I'm trying to put together a post on the reaction to BlogPulse's recent launch which includes a site makeover and the introduction of a number of powerful new features. However, in getting some comments together on the context in which the launch took place (IceRocket's pending launch of 'BlogScour', the visibility of two new services - BIRG and CustomScoop, discussion of Technorati's service, Umbria Communications site makeover - no doubt anticipating something new coming from them) I got held up reading this post from InterAdvocacy (profile).
Chip Griffin (found partner of CustomScoop) wrote of CustomScoop's trending demo:
Basically, it's a free service that let's visitors see how two search terms do in head-to-head competition in the online media (including newspapers, mags, blogs and more). Obviously, it serves as a teaser for the full CustomScoop service, but it also generates interesting results in its own right -- not unlike Intelliseek's Blogpulse Trends, except that we have a more balanced mix of coverage where they are exclusively blogs.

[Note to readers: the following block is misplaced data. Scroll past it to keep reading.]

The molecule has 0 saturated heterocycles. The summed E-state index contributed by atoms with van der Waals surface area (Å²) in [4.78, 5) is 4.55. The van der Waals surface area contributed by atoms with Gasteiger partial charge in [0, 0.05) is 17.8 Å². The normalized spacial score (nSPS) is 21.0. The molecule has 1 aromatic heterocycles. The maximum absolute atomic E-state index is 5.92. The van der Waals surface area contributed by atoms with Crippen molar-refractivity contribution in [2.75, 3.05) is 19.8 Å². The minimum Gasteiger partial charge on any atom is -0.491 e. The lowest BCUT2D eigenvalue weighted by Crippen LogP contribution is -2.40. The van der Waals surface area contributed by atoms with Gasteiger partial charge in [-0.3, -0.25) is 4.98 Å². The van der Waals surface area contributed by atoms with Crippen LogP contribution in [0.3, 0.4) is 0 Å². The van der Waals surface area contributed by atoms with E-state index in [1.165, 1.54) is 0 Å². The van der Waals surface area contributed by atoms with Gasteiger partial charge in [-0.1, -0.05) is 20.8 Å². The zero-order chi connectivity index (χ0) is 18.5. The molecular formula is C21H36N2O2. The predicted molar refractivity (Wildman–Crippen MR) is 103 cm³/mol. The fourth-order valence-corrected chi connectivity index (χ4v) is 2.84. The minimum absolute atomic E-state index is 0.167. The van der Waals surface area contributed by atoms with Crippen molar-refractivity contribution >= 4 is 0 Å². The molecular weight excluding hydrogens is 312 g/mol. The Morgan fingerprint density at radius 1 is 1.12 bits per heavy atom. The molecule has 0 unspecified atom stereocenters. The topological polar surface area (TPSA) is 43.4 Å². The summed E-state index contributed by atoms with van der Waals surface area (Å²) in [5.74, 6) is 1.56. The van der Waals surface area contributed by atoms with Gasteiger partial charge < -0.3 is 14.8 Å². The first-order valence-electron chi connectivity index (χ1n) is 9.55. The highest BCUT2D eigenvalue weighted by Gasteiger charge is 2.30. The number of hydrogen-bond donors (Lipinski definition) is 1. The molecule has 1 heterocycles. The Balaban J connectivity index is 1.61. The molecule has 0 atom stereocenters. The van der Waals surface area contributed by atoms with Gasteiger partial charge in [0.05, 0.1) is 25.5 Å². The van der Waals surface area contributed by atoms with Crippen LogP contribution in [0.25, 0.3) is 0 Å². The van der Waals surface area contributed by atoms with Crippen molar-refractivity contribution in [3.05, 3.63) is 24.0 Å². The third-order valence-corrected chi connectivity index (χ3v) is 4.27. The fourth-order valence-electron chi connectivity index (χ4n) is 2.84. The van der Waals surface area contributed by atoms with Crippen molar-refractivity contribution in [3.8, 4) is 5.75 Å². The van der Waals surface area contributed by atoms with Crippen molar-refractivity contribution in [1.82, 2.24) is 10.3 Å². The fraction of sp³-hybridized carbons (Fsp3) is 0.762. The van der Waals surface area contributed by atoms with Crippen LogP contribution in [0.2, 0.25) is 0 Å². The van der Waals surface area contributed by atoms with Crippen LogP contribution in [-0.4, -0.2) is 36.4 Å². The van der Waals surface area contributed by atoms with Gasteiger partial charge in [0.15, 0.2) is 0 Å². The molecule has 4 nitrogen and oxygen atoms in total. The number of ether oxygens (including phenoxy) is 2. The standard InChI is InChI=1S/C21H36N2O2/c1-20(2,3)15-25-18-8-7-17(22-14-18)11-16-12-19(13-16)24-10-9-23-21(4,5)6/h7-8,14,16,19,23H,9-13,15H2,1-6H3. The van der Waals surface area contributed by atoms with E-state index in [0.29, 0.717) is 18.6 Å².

It is always encouraging to see how people are taking the notion of trend search (which BlogPulse popularized, though we can't claim to have invented the idea of the time series ;-) and applying it in different areas. However, the idea that you can take a set of different types of data and count results over them to produce some insightful and actionable intelligence has more than a few problems.
Firstly, absolute count versus normalized count. Showing a graph of absolute count can tell you little. You have to factor in the volume of posts on the day (or whatever the granularity is).
Secondly, the type of document being counted has a huge implication as to the interpretation of volume from that content source. A single post in the New York Times is quite different from a single post in a LiveJournal blog.
Trend graphs have great potential, but they have to be handled with care. In addition, the type of data being counted and the way in which you mix the results has to be very transparent otherwise the results can not be used. Yes, it is true that CustomScoop is getting data from a number of different sources, but there is considerable value in knowing that BlogPulse's graphs are exclusively over blogs.
It will be interesting to see how free, self service portals like BlogPulse and CustomScoop deal with the complex issues of multiple data types. These are already being handled by fee based products (like Umbria's Buzz Report and Intelliseek's BrandPulse).